DIXON: Ultimately, I think when you're lifting more, you save more fuel. Then Dario from probably midway through the stint stayed flat, whereas we were flat for most of the race with no problems. And once you start lifting, you get two or three tenths a lap better fuel mileage, and over a stint that adds up to a good two or three laps. So I think they just stuck with that and consistently run that much longer on each one.
Q: Ryan, do you remember when you realized you were damned if you did, damned if you didn't, because you needed to stay ahead of Scott for the last leg, but you couldn't do anything about what Dario was doing? Do you remember when you realized that?
BRISCOE: I was not really worrying about it too much. I was running my race and doing what I had to do in regards to Scott. You know, it was a team decision. We were sort of deciding what fuel to run together and going for it.
I actually I thought about it early on, and we pitted a lot later for that last for the fuel later than I was expecting to, and at that point I knew Dario was going to go long with that, and I wasn't sure what was going to happen. And sure enough, when I came out of the pits, they were saying just bring it home, you're 20 car lengths on Scott, we're not sure if Dario has to pit, and that was where it kind of sunk in.
Q: Scott, another strange twist of fate, the way it was in 2007, was back then the only two guys that could win the championship ended up on the lead lap. Today the only guys on the lead lap were the three of you. Did that kind of blow you away a little bit, that the three of us have a lap lead on everybody else, so it's just basically us that's going to really slug it out here?
DIXON: It did seem like that through qualifying and the practices. I don't know why our three cars, and I was saying to Ryan, I don't know whether it's just maybe the cars were rubbing on the cars a little bit more to make sure we were quicker. But that was quite even very early on. I think once we lapped TK [Tony Kanaan], which was probably the middle of the second stint, and then yeah, so Dario was the only one left, and we almost lapped him just before we pitted.
Yeah, it was quite exciting for an IndyCar race, but obviously when you have a green race from start to finish, it's definitely very hard for a lot of people even to work on their cars, because when you come into the pits, you're trying to make such a quick stop, you don't want to make any changes to the wings or anything like that where you might be able to pit through the yellows and do a little bit more work on the car.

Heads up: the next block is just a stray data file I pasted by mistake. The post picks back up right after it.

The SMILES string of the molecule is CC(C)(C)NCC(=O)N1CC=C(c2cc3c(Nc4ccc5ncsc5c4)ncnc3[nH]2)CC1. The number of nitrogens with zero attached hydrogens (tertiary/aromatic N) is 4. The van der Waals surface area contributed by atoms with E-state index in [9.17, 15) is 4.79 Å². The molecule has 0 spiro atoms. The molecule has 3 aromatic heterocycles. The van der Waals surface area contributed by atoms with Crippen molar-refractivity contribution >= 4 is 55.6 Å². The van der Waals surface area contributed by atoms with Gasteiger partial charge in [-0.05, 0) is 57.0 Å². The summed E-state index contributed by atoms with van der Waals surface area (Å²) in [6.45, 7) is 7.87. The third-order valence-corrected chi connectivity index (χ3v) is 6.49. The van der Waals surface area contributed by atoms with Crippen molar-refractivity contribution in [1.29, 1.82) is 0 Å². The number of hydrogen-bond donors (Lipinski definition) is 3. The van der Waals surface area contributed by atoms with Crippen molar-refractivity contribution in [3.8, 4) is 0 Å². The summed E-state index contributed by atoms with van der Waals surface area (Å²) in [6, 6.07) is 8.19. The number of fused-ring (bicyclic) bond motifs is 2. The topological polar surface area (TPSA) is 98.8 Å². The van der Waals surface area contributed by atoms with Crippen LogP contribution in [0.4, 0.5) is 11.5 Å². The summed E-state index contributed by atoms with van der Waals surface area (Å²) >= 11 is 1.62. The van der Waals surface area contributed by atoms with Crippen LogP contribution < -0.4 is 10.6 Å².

Q: Could you speak a little bit about the fact that you had to be making decisions at a split-second for the entire race, and never getting any rest on a caution? And how does conditioning come into play with that?
BRISCOE: I don't know. The race went so quickly, I didn't even have to think about it. I didn't even have a sip of water for the whole race. It was really hot before we started. When we got in the car, and we were sitting on the grid, and it was so hot, and I had sweat dripping in my eyes.
But as soon as we got going, the breeze was actually quite nice, and then from start to finish, obviously no yellows, it was just balls to the wall, and watching Scott, and just trying to go as hard as I could, and the race just flew by.
DIXON: You know, for us, we obviously just get told what to do and kind of get after it. Obviously, you're on a fuel-saving strategy or you're going to try to drive as hard as possible.
As you could see, as Ryan put it, balls to the wall and try and go and fast as possible and put a lap on the whole field. I didn't have any time to think about how I was feeling physically or anything like that. The car felt pretty good, so it wasn't too much of a tough day.
Q: Ryan, you had that one moment – I'm sure you had several – but there was one moment coming out of 4. Did you think you hit it? It didn't end up being a factor, but it looked very close.
BRISCOE: Well, I mean, it wasn't really a moment, it was just I think it was when I was going on the outside of Graham [Rahal] and [Tomas] Scheckter. We had a good run. I was on the outside of Graham, and he knew I was there, and I just don't know if Scheckter knew that I was coming, and at the last minute he gave me enough room. It wasn't much of a moment apart from the fact that he just kept drifting up the track into me. Thankfully, I knew where I was with regards to the wall, and I think at the end of the day there were a couple of feet.